Table of Contents
What is histoplasmosis?
Histoplasmosis (say: hiss-toe-plaz-mo-sis) is an infection in your lungs caused by the fungus Histoplasmacapsulatum. In severe cases, it can spread through the whole body.
What are the symptoms of histoplasmosis?
Most healthy people who are infected with histoplasmos is never experience any symptoms, because their bodies fight off the disease. In people who do experience symptoms, the following are the most common:
More severe cases of histoplasmosis include the following symptoms:
- Chest pain
- Muscle aches
- Weight loss
- Night sweats
- A cough that may bring up blood
- Shortness of breath
How did I get histoplasmosis?
The fungus that causes histoplasmosis grows in the ground.Farming, construction, gardening or any activity that disturbs the soil can release fungus spores into the air. If you breathe in those spores, you can get the infection.
You can’t catch histoplasmosis from another person or from an animal. Birds do not carry the infection, but their droppings provide food for the fungus in the ground (so you can get histoplasmosis in areas such as chicken coops). The droppings of bats also feed the fungus in the ground (so you can get histoplasmosis in areas where bats live, such as caves).
Who is most likely to get histoplasmosis?
The Histoplasmacapsulatum fungus is the most common type of fungus in the United States.However, most people who are infected with histoplasmosis have few or no symptoms.
Histoplasmosis occurs in places that have moderate temperatures and moisture. It is very common in the Ohio, Missouri and Mississippi river valleys due to the damp, rich soil found in those areas.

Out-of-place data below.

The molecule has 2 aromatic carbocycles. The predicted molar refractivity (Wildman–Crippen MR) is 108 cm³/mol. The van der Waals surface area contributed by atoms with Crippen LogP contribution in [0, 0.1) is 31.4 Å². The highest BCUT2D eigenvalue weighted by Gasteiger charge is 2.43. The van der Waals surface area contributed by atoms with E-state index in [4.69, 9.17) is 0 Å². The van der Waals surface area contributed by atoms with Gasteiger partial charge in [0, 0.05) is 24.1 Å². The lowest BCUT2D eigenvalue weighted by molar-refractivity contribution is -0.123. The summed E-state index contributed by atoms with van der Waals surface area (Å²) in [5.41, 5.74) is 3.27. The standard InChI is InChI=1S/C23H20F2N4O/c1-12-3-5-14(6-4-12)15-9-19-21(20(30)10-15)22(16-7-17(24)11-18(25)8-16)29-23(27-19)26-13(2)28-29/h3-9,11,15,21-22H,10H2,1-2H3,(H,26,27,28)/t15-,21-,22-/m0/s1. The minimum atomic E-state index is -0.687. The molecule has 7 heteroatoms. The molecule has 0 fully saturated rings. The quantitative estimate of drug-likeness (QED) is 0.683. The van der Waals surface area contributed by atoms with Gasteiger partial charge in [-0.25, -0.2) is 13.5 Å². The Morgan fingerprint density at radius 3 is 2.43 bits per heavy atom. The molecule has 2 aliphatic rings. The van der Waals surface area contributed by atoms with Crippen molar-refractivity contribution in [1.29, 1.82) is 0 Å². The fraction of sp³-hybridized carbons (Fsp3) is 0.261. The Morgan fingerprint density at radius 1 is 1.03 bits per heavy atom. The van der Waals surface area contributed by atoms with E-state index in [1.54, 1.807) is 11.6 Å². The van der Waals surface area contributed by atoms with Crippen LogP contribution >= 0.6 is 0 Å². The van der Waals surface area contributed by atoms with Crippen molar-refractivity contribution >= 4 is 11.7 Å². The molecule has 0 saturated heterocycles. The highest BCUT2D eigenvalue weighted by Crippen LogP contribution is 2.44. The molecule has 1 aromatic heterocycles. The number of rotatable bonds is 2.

Farmers, landscapers, construction workers, archaeologists and geologists are at an increased risk for histoplasmosis.
Severe infections may develop in infants and young children and in older adults. People who have human immunodeficiency virus (HIV), are receiving chemotherapy treatment for cancer, are taking long-term corticosteroids (such as prednisone) or are taking anti-rejection medicines after an organ transplant are at an increased risk for developing severe cases of histoplasmosis. A chronic infection can occur in patients who have lung diseases like emphysema (say: em-fa-see-ma).
How does my doctor know I have histoplasmosis?
Your doctor can test your blood or urine for histoplasmosis.He or she can also take a sample of tissue for testing. Chest X-rays and computerized tomography (CT) scans are helpful for detecting inflammation in the lungs, but your doctor can’t be sure you have histoplasmosis just by looking at an X-ray or a CT scan.
Is there any way to avoid getting histoplasmosis?
The best way to avoid infection is to stay away from places where you could breathe in contaminated dust. Spraying soil with water before digging or spraying barns and chicken coops can reduce the dust that gets stirred up, and thus reduces the number of fungus spores in the air. If you work in contaminated areas, you should wear protective clothing and face masks.
How is histoplasmosis treated?
The treatment depends on how serious the infection is and how long the illness has lasted. Many people don’t need any treatment and the body will fight the histoplasmosis infection on its own. Some people need to take an antifungal medicine, such as amphotericin or itraconazole. If you need to take medicine for histoplasmosis, your doctor will monitor you closely for possible side effects on your kidney or liver from the medicine. You may need to take medicine for weeks or months. If you have acquired immunodeficiency syndrome (AIDS), you may need to take this medicine for the rest of your life.
Some people have to go to the hospital to get oxygen therapy and intravenous fluids. Others can be treated at home. Most people respond well with treatment.
- How did I get histoplasmosis?
- How do you know it’s histoplasmosis? DoI need any tests?
- What should I do if my symptoms get worse?
- What’s the best treatment option?
- I don’t want to stop (farming, gardening, etc.). How do I avoid reinfection in the future?
Copyright © American Academy of Family Physicians
This information provides a general overview and may not apply to everyone. Talk to your family doctor to find out if this information applies to you and to get more information on this subject.